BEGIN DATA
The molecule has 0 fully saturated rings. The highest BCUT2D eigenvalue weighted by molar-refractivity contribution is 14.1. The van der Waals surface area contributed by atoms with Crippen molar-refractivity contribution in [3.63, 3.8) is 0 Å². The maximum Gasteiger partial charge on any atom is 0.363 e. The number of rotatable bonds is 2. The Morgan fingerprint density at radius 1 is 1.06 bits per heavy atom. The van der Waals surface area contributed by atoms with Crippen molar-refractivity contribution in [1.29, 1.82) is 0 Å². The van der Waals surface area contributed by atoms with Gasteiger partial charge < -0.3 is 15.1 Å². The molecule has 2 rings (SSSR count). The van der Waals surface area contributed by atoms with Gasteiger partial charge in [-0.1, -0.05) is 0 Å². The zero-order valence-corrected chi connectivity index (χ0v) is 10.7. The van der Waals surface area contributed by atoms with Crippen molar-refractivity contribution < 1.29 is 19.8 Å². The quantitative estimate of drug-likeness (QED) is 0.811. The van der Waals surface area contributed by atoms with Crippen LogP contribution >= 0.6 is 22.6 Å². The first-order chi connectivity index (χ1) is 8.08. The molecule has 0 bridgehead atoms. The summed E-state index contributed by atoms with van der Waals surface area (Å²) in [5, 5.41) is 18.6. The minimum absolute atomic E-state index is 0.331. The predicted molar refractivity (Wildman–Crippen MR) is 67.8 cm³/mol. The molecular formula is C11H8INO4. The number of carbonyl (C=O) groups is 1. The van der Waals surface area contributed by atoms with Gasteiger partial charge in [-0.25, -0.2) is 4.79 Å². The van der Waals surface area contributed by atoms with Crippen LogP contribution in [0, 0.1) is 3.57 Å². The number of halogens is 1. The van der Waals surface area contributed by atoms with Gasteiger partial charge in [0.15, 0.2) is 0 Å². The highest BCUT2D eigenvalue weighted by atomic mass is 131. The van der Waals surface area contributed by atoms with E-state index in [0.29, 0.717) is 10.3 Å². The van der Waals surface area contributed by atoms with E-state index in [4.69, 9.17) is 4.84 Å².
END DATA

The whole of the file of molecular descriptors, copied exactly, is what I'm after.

The molecule has 0 fully saturated rings. The highest BCUT2D eigenvalue weighted by molar-refractivity contribution is 14.1. The van der Waals surface area contributed by atoms with Crippen molar-refractivity contribution in [3.63, 3.8) is 0 Å². The maximum Gasteiger partial charge on any atom is 0.363 e. The number of rotatable bonds is 2. The Morgan fingerprint density at radius 1 is 1.06 bits per heavy atom. The van der Waals surface area contributed by atoms with Crippen molar-refractivity contribution in [1.29, 1.82) is 0 Å². The van der Waals surface area contributed by atoms with Gasteiger partial charge < -0.3 is 15.1 Å². The molecule has 2 rings (SSSR count). The van der Waals surface area contributed by atoms with Gasteiger partial charge in [-0.1, -0.05) is 0 Å². The zero-order valence-corrected chi connectivity index (χ0v) is 10.7. The van der Waals surface area contributed by atoms with Crippen molar-refractivity contribution < 1.29 is 19.8 Å². The quantitative estimate of drug-likeness (QED) is 0.811. The van der Waals surface area contributed by atoms with Crippen LogP contribution >= 0.6 is 22.6 Å². The first-order chi connectivity index (χ1) is 8.08. The molecule has 0 bridgehead atoms. The summed E-state index contributed by atoms with van der Waals surface area (Å²) in [5, 5.41) is 18.6. The minimum absolute atomic E-state index is 0.331. The predicted molar refractivity (Wildman–Crippen MR) is 67.8 cm³/mol. The molecular formula is C11H8INO4. The number of carbonyl (C=O) groups is 1. The van der Waals surface area contributed by atoms with Gasteiger partial charge in [-0.25, -0.2) is 4.79 Å². The van der Waals surface area contributed by atoms with Crippen LogP contribution in [0, 0.1) is 3.57 Å². The number of halogens is 1. The van der Waals surface area contributed by atoms with Gasteiger partial charge in [0.15, 0.2) is 0 Å². The highest BCUT2D eigenvalue weighted by atomic mass is 131. The van der Waals surface area contributed by atoms with E-state index in [0.29, 0.717) is 10.3 Å². The van der Waals surface area contributed by atoms with E-state index in [4.69, 9.17) is 4.84 Å².